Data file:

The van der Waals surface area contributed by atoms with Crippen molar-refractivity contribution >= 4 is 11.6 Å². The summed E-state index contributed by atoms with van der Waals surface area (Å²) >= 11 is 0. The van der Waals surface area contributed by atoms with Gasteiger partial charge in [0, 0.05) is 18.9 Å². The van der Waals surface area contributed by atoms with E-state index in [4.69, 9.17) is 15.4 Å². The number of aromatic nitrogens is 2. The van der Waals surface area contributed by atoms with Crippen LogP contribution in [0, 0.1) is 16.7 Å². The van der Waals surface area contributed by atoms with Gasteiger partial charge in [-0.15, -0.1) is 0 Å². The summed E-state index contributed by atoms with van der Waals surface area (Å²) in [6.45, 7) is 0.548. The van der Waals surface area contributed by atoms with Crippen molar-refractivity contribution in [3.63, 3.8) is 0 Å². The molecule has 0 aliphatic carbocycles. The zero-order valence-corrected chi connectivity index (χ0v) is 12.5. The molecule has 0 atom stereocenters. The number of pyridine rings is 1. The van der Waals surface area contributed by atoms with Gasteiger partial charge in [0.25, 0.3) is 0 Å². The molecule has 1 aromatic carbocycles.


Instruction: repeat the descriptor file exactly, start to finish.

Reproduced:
The van der Waals surface area contributed by atoms with Crippen molar-refractivity contribution >= 4 is 11.6 Å². The summed E-state index contributed by atoms with van der Waals surface area (Å²) >= 11 is 0. The van der Waals surface area contributed by atoms with Gasteiger partial charge in [0, 0.05) is 18.9 Å². The van der Waals surface area contributed by atoms with E-state index in [4.69, 9.17) is 15.4 Å². The number of aromatic nitrogens is 2. The van der Waals surface area contributed by atoms with Crippen LogP contribution in [0, 0.1) is 16.7 Å². The van der Waals surface area contributed by atoms with Gasteiger partial charge in [-0.15, -0.1) is 0 Å². The summed E-state index contributed by atoms with van der Waals surface area (Å²) in [6.45, 7) is 0.548. The van der Waals surface area contributed by atoms with Crippen molar-refractivity contribution in [3.63, 3.8) is 0 Å². The molecule has 0 aliphatic carbocycles. The zero-order valence-corrected chi connectivity index (χ0v) is 12.5. The molecule has 0 atom stereocenters. The number of pyridine rings is 1. The van der Waals surface area contributed by atoms with Gasteiger partial charge in [0.25, 0.3) is 0 Å². The molecule has 1 aromatic carbocycles.